Verse > Anthologies > J. C. Squire, ed. > A Book of Women’s Verse
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J. C. Squire, ed.  A Book of Women’s Verse.  1921.
 
To Flush, My Dog
By Elizabeth Barrett Browning (1806–1861)
 
 
I
LOVING friend, the gift of one
Who her own true faith has run
  Through thy lower nature,
Be my benediction said
With my hand upon thy head,        5
  Gentle fellow creature!
 
II
Like a lady’s ringlets brown,
Flow thy silken ears adown
  Either side demurely
Of thy silver-suited breast,        10
Shining out from all the rest
  Of thy body purely.
 
III
Darkly brown thy body is,
Till the sunshine striking this
  Alchemize its dullness,        15
When the sleek curls manifold
Flash all over into gold,
  With a burnished fullness.
 
IV
Underneath my stroking hand,
Startled eyes of hazel bland        20
  Kindling, growing larger,
Up thou leapest with a spring,
Full of prank and curveting,
  Leaping like a charger.
 
V
Leap! thy broad tail waves a light,
        25
Leap! thy slender feet are bright,
  Canopied in fringes;
Leap—those tasselled ears of thine
Flicker strangely, fair and fine,
  Down their golden inches.        30
 
VI
Yet, my pretty, sportive friend,
Little is ’t to such an end
  That I praise thy rareness!
Other dogs may be thy peers
Haply in these drooping ears,        35
  And this glossy fairness,
 
VII
But of thee it shall be said,
This dog watched beside a bed
  Day and night unweary,—
Watched within a curtained room,        40
Where no sunbeam brake the gloom
  Round the sick and dreary.
 
VIII
Roses, gathered for a vase,
In that chamber died apace,
  Beam and breeze resigning;        45
This dog only, waited on
Knowing that when light is gone
  Love remains for shining.
 
IX
Other dogs in thymy dew
Tracked the hares and followed through        50
  Sunny moor or meadow;
This dog only, crept and crept
Next a languid cheek that slept,
  Sharing in the shadow.
 
X
Other dogs of loyal cheer
        55
Bounded at the whistle clear,
  Up the woodside hieing;
This dog only, watched in reach
Of a faintly uttered speech,
  Or a louder sighing.        60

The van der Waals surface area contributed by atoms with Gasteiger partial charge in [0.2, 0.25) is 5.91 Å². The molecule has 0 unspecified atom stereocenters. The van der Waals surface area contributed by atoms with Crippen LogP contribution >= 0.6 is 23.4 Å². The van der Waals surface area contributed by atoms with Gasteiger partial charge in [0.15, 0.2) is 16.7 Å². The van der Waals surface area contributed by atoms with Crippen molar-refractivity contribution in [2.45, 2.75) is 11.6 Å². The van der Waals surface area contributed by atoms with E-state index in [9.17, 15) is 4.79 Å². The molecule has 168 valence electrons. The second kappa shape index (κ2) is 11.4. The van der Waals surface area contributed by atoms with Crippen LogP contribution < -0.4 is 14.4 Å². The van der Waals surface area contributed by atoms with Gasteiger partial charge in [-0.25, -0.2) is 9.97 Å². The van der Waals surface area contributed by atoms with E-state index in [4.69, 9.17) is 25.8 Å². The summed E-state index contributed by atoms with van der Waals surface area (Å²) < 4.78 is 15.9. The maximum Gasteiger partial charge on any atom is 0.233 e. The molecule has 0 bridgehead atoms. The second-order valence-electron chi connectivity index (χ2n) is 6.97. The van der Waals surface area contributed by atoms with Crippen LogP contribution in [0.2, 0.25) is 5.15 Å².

XI
And if one or two quick tears
Dropped upon his glossy ears,
  Or a sigh came double,—
Up he sprang in eager haste,
Fawning, fondling, breathing fast        65
  In a tender trouble.
 
XII
And this dog was satisfied
If a pale thin hand would glide
  Down his dewlaps sloping,—
Which he pushed his nose within,        70
After,—platforming his chin
  On the palm left open.
 
XIII
This dog, if a friendly voice
Call him now to blyther choice
  Than such chamber-keeping,        75
‘Come out!’ praying from the door,—
Presseth backward as before,
  Up against me leaping.
 
XIV
Therefore to this dog will I,
Tenderly not scornfully,        80
  Render praise and favour:
With my hand upon his head,
Is my benediction said
  Therefore, and for ever.
 
XV
And because he loves me so,
        85
Better than his kind will do
  Often, man or woman,
Give I back more love again
Than dogs often take of men,
  Leaning from my Human.        90
 
XVI
Blessings on thee, dog of mine,
Pretty collars make thee fine,
  Sugared milk make fat thee!
Pleasures wag on in thy tail,
Hands of gentle motion fail        95
  Nevermore, to pat thee!
 
XVII
Downy pillow take thy head,
Silken coverlid bestead,
  Sunshine help thy sleeping!
No fly’s buzzing wake thee up,        100
No man break thy purple cup,
  Set for drinking deep in.
 
XVIII
Whiskered cats arointed flee,
Sturdy stoppers keep from thee
  Cologne distillations;        105
Nuts lie in thy path for stones,
And thy feast-day macaroons
  Turn to daily rations!
 
XIX
Mock I thee, in wishing weal?—
Tears are in my eyes to feel        110
  Thou art made so straitly,
Blessing needs must straiten too,—
Little canst thou joy or do,
  Thou who lovest greatly.
 
XX
Yet be blessèd to the height
        115
Of all good and all delight
  Pervious to thy nature;
Only loved beyond that line,
With a love that answers thine,
  Loving fellow creature.        120
 
 
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